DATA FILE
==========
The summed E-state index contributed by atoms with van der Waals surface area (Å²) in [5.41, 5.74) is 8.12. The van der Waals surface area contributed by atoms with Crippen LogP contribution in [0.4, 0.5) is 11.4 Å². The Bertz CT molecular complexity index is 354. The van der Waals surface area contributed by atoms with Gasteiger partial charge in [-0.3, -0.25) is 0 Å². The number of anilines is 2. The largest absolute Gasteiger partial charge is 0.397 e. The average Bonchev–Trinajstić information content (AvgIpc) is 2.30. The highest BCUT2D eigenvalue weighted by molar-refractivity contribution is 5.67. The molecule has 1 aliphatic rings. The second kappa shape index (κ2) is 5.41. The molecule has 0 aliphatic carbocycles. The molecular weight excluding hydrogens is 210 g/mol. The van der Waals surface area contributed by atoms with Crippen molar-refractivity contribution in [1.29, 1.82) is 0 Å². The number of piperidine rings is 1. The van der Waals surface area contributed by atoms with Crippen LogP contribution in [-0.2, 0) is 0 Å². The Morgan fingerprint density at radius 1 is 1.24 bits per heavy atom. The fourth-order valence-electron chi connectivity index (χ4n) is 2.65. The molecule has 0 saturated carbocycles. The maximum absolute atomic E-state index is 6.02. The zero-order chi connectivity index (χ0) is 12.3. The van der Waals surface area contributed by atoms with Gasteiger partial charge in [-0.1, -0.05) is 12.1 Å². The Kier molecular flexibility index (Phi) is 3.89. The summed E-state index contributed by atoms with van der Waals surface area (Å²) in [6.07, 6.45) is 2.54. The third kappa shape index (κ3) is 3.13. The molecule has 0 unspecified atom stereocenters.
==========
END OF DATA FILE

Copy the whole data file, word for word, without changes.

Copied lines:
The summed E-state index contributed by atoms with van der Waals surface area (Å²) in [5.41, 5.74) is 8.12. The van der Waals surface area contributed by atoms with Crippen LogP contribution in [0.4, 0.5) is 11.4 Å². The Bertz CT molecular complexity index is 354. The van der Waals surface area contributed by atoms with Gasteiger partial charge in [-0.3, -0.25) is 0 Å². The number of anilines is 2. The largest absolute Gasteiger partial charge is 0.397 e. The average Bonchev–Trinajstić information content (AvgIpc) is 2.30. The highest BCUT2D eigenvalue weighted by molar-refractivity contribution is 5.67. The molecule has 1 aliphatic rings. The second kappa shape index (κ2) is 5.41. The molecule has 0 aliphatic carbocycles. The molecular weight excluding hydrogens is 210 g/mol. The van der Waals surface area contributed by atoms with Crippen molar-refractivity contribution in [1.29, 1.82) is 0 Å². The number of piperidine rings is 1. The van der Waals surface area contributed by atoms with Crippen LogP contribution in [-0.2, 0) is 0 Å². The Morgan fingerprint density at radius 1 is 1.24 bits per heavy atom. The fourth-order valence-electron chi connectivity index (χ4n) is 2.65. The molecule has 0 saturated carbocycles. The maximum absolute atomic E-state index is 6.02. The zero-order chi connectivity index (χ0) is 12.3. The van der Waals surface area contributed by atoms with Gasteiger partial charge in [-0.1, -0.05) is 12.1 Å². The Kier molecular flexibility index (Phi) is 3.89. The summed E-state index contributed by atoms with van der Waals surface area (Å²) in [6.07, 6.45) is 2.54. The third kappa shape index (κ3) is 3.13. The molecule has 0 unspecified atom stereocenters.